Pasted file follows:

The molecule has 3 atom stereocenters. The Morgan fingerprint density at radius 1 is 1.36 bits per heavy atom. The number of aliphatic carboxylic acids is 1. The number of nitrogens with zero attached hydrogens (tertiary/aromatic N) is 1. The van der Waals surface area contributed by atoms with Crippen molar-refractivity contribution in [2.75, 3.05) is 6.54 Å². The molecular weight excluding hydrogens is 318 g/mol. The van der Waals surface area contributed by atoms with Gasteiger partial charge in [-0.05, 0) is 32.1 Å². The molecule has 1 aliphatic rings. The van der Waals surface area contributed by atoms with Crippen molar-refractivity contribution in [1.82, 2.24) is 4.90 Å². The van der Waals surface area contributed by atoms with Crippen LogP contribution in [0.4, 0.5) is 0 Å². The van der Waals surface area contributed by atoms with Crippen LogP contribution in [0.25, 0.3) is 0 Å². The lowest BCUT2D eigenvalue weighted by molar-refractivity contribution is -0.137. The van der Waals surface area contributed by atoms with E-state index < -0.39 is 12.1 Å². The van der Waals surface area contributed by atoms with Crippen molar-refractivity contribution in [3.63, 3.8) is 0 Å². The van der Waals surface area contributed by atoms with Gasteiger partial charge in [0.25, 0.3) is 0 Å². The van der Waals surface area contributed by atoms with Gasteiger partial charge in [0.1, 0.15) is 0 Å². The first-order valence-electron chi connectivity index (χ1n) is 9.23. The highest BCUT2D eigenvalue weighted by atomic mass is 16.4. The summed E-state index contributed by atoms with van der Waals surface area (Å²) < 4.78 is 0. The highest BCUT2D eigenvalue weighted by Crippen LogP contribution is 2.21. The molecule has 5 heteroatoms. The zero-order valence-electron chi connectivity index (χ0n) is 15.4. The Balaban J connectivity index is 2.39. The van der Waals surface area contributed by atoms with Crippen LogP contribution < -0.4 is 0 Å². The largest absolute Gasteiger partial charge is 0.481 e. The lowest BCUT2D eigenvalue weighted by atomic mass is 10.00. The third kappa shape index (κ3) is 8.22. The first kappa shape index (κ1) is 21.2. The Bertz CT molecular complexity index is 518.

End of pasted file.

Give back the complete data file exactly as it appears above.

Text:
The molecule has 3 atom stereocenters. The Morgan fingerprint density at radius 1 is 1.36 bits per heavy atom. The number of aliphatic carboxylic acids is 1. The number of nitrogens with zero attached hydrogens (tertiary/aromatic N) is 1. The van der Waals surface area contributed by atoms with Crippen molar-refractivity contribution in [2.75, 3.05) is 6.54 Å². The molecular weight excluding hydrogens is 318 g/mol. The van der Waals surface area contributed by atoms with Gasteiger partial charge in [-0.05, 0) is 32.1 Å². The molecule has 1 aliphatic rings. The van der Waals surface area contributed by atoms with Crippen molar-refractivity contribution in [1.82, 2.24) is 4.90 Å². The van der Waals surface area contributed by atoms with Crippen LogP contribution in [0.4, 0.5) is 0 Å². The van der Waals surface area contributed by atoms with Crippen LogP contribution in [0.25, 0.3) is 0 Å². The lowest BCUT2D eigenvalue weighted by molar-refractivity contribution is -0.137. The van der Waals surface area contributed by atoms with E-state index < -0.39 is 12.1 Å². The van der Waals surface area contributed by atoms with Crippen molar-refractivity contribution in [3.63, 3.8) is 0 Å². The van der Waals surface area contributed by atoms with Gasteiger partial charge in [0.25, 0.3) is 0 Å². The van der Waals surface area contributed by atoms with Gasteiger partial charge in [0.1, 0.15) is 0 Å². The first-order valence-electron chi connectivity index (χ1n) is 9.23. The highest BCUT2D eigenvalue weighted by atomic mass is 16.4. The summed E-state index contributed by atoms with van der Waals surface area (Å²) < 4.78 is 0. The highest BCUT2D eigenvalue weighted by Crippen LogP contribution is 2.21. The molecule has 5 heteroatoms. The zero-order valence-electron chi connectivity index (χ0n) is 15.4. The Balaban J connectivity index is 2.39. The van der Waals surface area contributed by atoms with Crippen LogP contribution < -0.4 is 0 Å². The largest absolute Gasteiger partial charge is 0.481 e. The lowest BCUT2D eigenvalue weighted by atomic mass is 10.00. The third kappa shape index (κ3) is 8.22. The first kappa shape index (κ1) is 21.2. The Bertz CT molecular complexity index is 518.